1. What is the impact of this project on me and the community?
Every time we start thinking about a project, it’s important to consider its impact. This can be divided into two main categories: the impact of the project on the community and the impact of the community on the volunteer.
First, it’s important to think about what the intended impact is on the community. Sometimes, this might be obvious; if we’re going to work at a soup kitchen, the impact would be serving soup to people in need. That said, it can also be more complicated; if the idea is to clean up litter at a local park, the immediate impact might be that the park will be cleaner for now, but the long term impact might be that either the litter comes back the next week, or it could even get worse if people assume someone’s always there to pick up their garbage. This is why it’s important to think about the long-term consequences and potential pitfalls – a subject we’ll cover more in depth in later posts.
Second, we must consider the impact on the volunteer. Yes, volunteering is about serving others, but everything we do also has an impact on ourselves. If we’re personally invested in a project, we’re much more likely to do a better job and to learn from it and be inspired by it to tackle other projects down the road.
2. Where did the idea for this project come from?
At STRIVE, we try to make sure that our projects are coming from within the community we’re serving. Whenever we work with a new project, especially one that might be organized or funded by outsiders, it’s important to ask whose idea this project was.
Why is this? Because as members of a different community or culture, we may have different ideas, motivations, and priorities. We’ve seen too many projects which have been put together by outsider service organizations which have failed to be fully useful or have even been detrimental because the community simply didn’t have as much of a need for the project as the volunteers thought. It’s important to not project our ideas of what we want onto others.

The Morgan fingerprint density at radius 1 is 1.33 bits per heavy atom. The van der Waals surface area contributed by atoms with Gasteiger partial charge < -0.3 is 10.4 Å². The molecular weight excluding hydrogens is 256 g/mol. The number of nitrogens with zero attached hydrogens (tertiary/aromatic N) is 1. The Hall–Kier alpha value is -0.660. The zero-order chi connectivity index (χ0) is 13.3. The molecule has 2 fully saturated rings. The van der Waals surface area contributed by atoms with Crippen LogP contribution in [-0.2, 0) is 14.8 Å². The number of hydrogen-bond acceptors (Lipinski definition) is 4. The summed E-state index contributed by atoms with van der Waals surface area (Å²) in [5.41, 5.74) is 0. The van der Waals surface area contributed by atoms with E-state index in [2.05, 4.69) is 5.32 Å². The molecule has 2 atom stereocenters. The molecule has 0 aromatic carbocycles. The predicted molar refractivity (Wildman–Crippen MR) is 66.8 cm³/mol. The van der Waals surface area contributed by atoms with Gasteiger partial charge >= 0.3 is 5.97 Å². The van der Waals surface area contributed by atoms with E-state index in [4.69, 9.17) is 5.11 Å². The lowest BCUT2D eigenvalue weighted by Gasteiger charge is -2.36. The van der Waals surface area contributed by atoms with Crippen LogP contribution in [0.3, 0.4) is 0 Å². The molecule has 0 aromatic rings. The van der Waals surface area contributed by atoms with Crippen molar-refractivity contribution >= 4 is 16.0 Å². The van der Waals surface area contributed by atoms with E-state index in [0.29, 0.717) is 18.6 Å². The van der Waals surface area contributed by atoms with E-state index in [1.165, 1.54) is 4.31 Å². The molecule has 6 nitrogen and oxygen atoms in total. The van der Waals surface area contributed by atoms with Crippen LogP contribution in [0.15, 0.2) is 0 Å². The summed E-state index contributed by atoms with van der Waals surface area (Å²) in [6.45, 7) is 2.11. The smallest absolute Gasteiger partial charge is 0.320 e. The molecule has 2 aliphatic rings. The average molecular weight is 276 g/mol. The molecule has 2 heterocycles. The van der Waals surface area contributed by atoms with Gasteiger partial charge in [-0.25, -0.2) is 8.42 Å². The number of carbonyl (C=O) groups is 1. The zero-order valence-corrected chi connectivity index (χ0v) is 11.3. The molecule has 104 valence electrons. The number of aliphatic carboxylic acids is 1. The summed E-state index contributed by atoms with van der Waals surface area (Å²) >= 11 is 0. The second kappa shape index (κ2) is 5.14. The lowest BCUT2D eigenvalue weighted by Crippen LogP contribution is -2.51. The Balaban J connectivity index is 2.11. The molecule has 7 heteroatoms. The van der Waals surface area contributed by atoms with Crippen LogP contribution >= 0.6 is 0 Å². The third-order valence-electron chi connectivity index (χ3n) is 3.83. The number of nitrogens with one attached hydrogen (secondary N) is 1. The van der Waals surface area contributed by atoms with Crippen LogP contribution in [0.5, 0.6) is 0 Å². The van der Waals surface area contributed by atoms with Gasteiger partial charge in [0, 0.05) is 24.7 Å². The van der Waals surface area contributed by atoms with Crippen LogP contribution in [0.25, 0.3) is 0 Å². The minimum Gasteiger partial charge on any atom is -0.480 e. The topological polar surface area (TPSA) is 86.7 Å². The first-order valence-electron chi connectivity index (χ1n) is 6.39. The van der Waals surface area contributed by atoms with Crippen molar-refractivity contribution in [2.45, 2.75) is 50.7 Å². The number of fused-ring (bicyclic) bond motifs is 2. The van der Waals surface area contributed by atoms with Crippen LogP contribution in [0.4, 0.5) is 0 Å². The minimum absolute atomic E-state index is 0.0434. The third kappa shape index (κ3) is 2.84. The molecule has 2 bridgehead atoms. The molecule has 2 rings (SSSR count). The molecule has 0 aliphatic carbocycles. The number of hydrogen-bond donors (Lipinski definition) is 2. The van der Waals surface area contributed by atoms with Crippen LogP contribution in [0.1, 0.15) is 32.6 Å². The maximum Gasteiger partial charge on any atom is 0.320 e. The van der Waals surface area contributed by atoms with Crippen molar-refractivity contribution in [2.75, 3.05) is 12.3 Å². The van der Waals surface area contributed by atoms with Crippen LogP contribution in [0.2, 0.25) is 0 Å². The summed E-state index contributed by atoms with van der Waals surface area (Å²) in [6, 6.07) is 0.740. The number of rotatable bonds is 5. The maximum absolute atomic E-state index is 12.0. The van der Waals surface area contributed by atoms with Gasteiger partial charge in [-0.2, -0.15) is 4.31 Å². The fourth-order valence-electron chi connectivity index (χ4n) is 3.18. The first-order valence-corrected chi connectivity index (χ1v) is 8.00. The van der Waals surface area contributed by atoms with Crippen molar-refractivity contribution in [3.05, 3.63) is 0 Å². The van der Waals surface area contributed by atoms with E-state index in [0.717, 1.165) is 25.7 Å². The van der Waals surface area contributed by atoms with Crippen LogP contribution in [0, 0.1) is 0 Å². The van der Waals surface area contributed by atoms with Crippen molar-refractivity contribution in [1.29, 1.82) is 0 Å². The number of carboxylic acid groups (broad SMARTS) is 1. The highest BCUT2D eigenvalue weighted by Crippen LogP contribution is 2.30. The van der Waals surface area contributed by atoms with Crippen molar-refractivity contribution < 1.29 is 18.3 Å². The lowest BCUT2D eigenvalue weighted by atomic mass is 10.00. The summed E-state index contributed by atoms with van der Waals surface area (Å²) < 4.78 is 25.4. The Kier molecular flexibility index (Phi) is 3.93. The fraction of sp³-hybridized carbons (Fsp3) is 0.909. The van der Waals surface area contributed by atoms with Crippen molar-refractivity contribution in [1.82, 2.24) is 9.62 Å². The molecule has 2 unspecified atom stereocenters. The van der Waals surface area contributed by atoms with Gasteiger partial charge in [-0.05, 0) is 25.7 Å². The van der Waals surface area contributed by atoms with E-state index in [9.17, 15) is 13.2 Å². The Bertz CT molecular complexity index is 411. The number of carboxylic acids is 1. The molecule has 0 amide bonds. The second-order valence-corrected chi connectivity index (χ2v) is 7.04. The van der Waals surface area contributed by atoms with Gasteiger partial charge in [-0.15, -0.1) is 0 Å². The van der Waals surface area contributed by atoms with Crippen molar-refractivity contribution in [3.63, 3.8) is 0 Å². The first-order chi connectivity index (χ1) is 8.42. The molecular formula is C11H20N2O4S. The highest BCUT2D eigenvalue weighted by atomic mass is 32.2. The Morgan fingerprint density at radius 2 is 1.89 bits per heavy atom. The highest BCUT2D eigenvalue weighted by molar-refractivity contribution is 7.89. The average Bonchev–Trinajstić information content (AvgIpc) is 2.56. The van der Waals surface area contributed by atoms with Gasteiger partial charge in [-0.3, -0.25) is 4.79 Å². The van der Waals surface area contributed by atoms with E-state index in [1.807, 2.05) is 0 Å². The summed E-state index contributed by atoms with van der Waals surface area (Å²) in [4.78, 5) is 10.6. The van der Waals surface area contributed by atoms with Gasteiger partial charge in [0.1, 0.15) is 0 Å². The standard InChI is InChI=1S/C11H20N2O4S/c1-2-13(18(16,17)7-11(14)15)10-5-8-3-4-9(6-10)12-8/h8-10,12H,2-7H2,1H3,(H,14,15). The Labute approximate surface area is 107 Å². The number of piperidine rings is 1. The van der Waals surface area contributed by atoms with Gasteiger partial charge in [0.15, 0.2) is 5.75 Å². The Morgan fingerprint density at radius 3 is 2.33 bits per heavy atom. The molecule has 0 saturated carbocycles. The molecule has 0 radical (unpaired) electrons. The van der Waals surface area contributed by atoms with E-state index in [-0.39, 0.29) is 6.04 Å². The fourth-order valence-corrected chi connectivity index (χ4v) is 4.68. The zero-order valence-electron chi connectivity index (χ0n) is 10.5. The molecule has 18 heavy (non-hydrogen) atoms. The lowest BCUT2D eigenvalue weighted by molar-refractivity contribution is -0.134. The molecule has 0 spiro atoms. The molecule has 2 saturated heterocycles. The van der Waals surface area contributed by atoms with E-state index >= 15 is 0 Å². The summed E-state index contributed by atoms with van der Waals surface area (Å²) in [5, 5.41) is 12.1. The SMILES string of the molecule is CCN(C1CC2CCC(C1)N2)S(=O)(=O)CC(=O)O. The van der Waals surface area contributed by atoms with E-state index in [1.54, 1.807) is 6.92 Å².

3. Am I displacing local workers?
It’s fairly simple, but sometimes people overlook the fact that volunteering might put local people out of a job and disrupt the local economy. Let’s say you want to volunteer to help with a project that’s remodeling a school building. This seems like a great idea at first, until you realize that that project was already underway before you got there with a bunch of paid workers from the community. Now, when your group of 20 volunteers comes in, the project managers are going to fire half of those workers since – why pay for workers when you have volunteers to work for free?
This can not only create problems in the local economy but can also lead to feelings of bitterness or anger between the community and the volunteers.
4. Am I qualified?
One of the most important questions we think about at STRIVE when choosing a project is whether we’re qualified to do the work. This may seem obvious, but you’d be surprised how many times people undertake projects that they’re unable to do well.
For example, we had a student tell us a story last summer of her experience with another volunteer program where the volunteers were assigned to help with construction work in Vietnam. On the surface, this seemed like a great idea; they were working with professional bricklayers and contributing to a project that needed more workers, but even still, the work they were doing was poor enough due to their lack of training that after the volunteers left for the day, the professional bricklayers had to take down what the volunteers had done and start over themselves.
So, being under-qualified can not only result in less productivity, it can actually lead to negative productivity or even a dangerous situation.
5. Do I understand the community I’m serving?
Lastly, maybe the most important question we ask our students before we even think about a project is whether we understand the community in which we’re working. What’s the history of this area? What’s the political climate like? Who are the people that live here? What languages do they speak?
These questions seem fundamental when written down, but it’s amazing how many volunteers and programs completely skip this part. At STRIVE, we spend a great deal of time learning about the communities in which our programs are based so that we can try to have a better understanding of the people and culture we want to serve.